Friday, May 18, 2018

“Dear Racism in School, your time is over!”

Students, parents, and friends from the statewide community organization, Californians for Justice, rallied on the steps of the capital in Sacramento yesterday calling for an end to racial injustice in the schools.

Sixty-four years after the landmark Supreme Court decision Brown v. Board of Education called for desegregation in our schools, the California school system is still separate and still unequal.

Students of color face systemic racial injustice and nearly 40% of Black and Brown students in the state attend predominantly (90-100%) student of color campuses. These facilities are underfunded and resourced compared to predominantly white campuses.

Their new report, Why Race and Relationships Matter, is available for download at the link. It excels at sharing the feelings of the next generation of Californians.

School climate is a critical factor in behavioral, academic, and mental health outcomes, yet students of color experience a far less supportive school environment than their white peers.

  • In California, Black students are twice as likely as white peers to feel unsafe or very unsafe at school
  • More than half of Latinx students in California report feeling disconnected from school, and less than half report that they are treated fairly
  • In California, Asian students were among the least likely to believe their schools had caring adult relationships (30% of respondents, compared to 39% of white students
  • Black girls are suspended six times as often as their white peers, and Black and Latinx students are more likely to be referred for discipline violations and then suspended or expelled than white students

Trinity Harper, an Oakland student leader, had a message for Racism:

You have overstayed your welcome. You have negatively impacted the development of too many of our students, especially youth of color. You give us the illusion that we are incompetent which is something we are anything but… While you have been deeply ingrained into our schools and institutions it is now time we part. You will be replaced with solidarity, love, and constant evolution.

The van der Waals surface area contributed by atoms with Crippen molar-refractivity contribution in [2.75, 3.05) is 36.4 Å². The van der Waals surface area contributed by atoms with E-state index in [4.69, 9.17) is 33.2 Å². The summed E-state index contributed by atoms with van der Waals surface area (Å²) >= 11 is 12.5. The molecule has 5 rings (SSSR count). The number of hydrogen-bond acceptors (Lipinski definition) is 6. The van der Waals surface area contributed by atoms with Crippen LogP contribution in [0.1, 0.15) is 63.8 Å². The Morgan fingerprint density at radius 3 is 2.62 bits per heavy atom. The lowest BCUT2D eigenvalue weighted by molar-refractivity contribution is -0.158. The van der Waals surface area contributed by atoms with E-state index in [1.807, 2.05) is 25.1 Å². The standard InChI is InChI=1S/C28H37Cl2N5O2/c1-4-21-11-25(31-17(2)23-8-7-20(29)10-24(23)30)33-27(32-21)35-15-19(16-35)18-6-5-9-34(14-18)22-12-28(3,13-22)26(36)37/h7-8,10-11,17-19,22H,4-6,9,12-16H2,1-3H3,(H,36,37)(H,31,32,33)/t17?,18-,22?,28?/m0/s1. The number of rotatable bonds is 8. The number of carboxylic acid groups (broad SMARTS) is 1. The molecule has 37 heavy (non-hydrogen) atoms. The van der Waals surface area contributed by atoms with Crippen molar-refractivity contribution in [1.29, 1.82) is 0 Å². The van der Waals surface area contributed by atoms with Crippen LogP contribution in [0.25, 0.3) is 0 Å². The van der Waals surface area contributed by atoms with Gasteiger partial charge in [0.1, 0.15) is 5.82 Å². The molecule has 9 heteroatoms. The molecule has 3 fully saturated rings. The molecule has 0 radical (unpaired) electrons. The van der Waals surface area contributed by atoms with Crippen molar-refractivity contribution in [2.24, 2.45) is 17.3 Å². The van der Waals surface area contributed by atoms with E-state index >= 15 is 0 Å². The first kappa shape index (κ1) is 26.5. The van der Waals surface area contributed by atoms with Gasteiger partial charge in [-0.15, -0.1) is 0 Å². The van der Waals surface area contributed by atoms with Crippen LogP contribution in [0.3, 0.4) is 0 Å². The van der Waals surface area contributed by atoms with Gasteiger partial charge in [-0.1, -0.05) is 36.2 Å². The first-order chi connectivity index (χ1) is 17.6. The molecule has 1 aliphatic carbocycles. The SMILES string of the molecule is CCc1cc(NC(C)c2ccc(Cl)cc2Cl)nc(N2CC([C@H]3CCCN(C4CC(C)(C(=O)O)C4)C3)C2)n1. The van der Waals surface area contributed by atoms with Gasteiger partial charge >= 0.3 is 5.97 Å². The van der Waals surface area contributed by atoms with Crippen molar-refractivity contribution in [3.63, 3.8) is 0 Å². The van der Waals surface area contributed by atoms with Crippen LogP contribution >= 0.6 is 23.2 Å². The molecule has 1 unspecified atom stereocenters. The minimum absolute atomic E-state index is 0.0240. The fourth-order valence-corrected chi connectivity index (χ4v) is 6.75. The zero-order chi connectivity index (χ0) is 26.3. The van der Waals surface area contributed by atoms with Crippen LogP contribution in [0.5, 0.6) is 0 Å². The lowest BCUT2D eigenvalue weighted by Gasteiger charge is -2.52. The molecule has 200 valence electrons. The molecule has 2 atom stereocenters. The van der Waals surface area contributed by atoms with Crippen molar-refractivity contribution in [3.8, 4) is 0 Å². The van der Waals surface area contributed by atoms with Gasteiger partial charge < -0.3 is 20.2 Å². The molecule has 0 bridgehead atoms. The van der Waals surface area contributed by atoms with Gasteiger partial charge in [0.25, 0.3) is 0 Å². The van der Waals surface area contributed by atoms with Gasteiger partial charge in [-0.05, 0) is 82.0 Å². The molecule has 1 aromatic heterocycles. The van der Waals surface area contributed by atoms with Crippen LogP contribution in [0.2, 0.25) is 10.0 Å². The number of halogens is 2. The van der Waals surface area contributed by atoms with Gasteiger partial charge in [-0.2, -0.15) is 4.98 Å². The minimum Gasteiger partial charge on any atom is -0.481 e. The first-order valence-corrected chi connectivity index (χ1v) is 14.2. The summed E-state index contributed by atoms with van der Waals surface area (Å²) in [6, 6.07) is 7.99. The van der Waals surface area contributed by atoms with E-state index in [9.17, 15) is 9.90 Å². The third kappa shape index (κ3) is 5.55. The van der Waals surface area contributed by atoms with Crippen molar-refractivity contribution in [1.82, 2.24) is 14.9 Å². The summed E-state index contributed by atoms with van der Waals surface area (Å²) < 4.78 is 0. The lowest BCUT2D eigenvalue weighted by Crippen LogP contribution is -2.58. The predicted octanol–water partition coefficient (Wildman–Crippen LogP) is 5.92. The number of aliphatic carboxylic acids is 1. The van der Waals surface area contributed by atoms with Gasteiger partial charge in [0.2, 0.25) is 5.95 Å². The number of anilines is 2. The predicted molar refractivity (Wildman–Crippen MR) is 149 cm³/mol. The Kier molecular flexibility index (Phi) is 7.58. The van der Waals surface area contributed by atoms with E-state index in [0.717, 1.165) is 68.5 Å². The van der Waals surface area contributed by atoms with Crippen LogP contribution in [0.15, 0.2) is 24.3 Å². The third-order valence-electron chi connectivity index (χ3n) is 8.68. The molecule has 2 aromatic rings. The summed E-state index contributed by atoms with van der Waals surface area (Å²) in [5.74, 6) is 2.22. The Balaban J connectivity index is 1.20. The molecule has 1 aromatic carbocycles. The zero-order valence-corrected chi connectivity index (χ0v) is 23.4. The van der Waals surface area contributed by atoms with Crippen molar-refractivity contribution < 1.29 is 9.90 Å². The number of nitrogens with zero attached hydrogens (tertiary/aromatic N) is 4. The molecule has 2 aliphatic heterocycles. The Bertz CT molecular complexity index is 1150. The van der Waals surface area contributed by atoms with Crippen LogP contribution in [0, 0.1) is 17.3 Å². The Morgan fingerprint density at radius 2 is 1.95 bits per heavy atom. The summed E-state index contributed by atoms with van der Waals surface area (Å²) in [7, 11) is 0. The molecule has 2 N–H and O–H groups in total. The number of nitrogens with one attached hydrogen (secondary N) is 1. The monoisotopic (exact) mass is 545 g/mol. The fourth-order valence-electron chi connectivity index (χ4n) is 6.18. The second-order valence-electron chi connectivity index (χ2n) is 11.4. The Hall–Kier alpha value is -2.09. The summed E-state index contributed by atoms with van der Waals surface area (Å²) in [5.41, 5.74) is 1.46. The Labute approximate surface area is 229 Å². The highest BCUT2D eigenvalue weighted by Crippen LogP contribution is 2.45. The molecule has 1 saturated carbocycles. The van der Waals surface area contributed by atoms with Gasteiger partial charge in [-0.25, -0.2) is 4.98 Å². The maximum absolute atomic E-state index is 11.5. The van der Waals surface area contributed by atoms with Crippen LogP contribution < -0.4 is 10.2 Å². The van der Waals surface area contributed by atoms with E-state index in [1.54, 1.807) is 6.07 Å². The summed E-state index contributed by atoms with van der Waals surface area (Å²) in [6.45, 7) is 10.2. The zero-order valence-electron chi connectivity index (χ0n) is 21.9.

Let's hear it for the young people!

1 comment:

Rain Trueax said...

This is another of those-- how do you fix it situations. When my kids were in school, still living near Portland, they began a busing program from the big city to our smaller community. The kids would come in on a bus and leave when school was over. I don't know the end result for them but it was difficult to not have the after school connections. We invited one boy, from our son's class to our home several times and for a birthday party and we then drove him home. I remember calling the home to ask if it would be all right. I asked if i could speak to his mother or father. The sharp voice came back that he didn't have a father. I was used to two parent homes, although even then in our community 25% of the homes didn't have both parents. It'd be higher now, I am sure. I have wondered more than once how the boy did as we moved from there to the farm the next year. I don't think they continued the busing program. Portland had a system where kids could go to any high school or at least apply and didn't have to live near the school. A lot of the 'segregation' today is due to neighborhoods. As for violence in the schools, that can't all be blamed on society at large but maybe more a culture with less interest in being involved with their kids' schooling and often that is due to working too many jobs to pay the bill and still have time left for helping with homework. This is a situation where it's easy to see the problem-- less so to see the solution. Pointing fingers doesn't really fix anything.

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